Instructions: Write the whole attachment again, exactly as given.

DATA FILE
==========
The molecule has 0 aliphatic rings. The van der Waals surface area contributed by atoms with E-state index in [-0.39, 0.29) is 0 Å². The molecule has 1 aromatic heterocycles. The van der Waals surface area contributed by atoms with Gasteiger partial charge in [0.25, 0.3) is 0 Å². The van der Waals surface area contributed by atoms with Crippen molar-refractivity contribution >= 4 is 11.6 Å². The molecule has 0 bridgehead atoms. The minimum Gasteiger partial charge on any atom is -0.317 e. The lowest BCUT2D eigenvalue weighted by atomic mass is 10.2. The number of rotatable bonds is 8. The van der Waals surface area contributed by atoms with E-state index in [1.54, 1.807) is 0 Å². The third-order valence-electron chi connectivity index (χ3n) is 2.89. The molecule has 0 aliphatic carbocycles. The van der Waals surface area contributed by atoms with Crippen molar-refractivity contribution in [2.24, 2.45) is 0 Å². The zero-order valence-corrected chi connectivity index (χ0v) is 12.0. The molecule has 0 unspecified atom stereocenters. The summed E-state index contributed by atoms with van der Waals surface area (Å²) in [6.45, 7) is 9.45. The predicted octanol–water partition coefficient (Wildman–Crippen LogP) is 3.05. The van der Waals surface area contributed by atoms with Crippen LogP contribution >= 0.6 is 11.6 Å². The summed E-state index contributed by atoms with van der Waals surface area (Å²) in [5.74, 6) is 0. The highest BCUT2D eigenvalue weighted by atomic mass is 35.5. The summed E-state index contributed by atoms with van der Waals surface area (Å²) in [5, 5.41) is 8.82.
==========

The molecule has 0 aliphatic rings. The van der Waals surface area contributed by atoms with E-state index in [-0.39, 0.29) is 0 Å². The molecule has 1 aromatic heterocycles. The van der Waals surface area contributed by atoms with Gasteiger partial charge in [0.25, 0.3) is 0 Å². The van der Waals surface area contributed by atoms with Crippen molar-refractivity contribution >= 4 is 11.6 Å². The molecule has 0 bridgehead atoms. The minimum Gasteiger partial charge on any atom is -0.317 e. The lowest BCUT2D eigenvalue weighted by atomic mass is 10.2. The number of rotatable bonds is 8. The van der Waals surface area contributed by atoms with E-state index in [1.54, 1.807) is 0 Å². The third-order valence-electron chi connectivity index (χ3n) is 2.89. The molecule has 0 aliphatic carbocycles. The van der Waals surface area contributed by atoms with Crippen molar-refractivity contribution in [2.24, 2.45) is 0 Å². The zero-order valence-corrected chi connectivity index (χ0v) is 12.0. The molecule has 0 unspecified atom stereocenters. The summed E-state index contributed by atoms with van der Waals surface area (Å²) in [6.45, 7) is 9.45. The predicted octanol–water partition coefficient (Wildman–Crippen LogP) is 3.05. The van der Waals surface area contributed by atoms with Crippen LogP contribution >= 0.6 is 11.6 Å². The summed E-state index contributed by atoms with van der Waals surface area (Å²) in [5.74, 6) is 0. The highest BCUT2D eigenvalue weighted by atomic mass is 35.5. The summed E-state index contributed by atoms with van der Waals surface area (Å²) in [5, 5.41) is 8.82.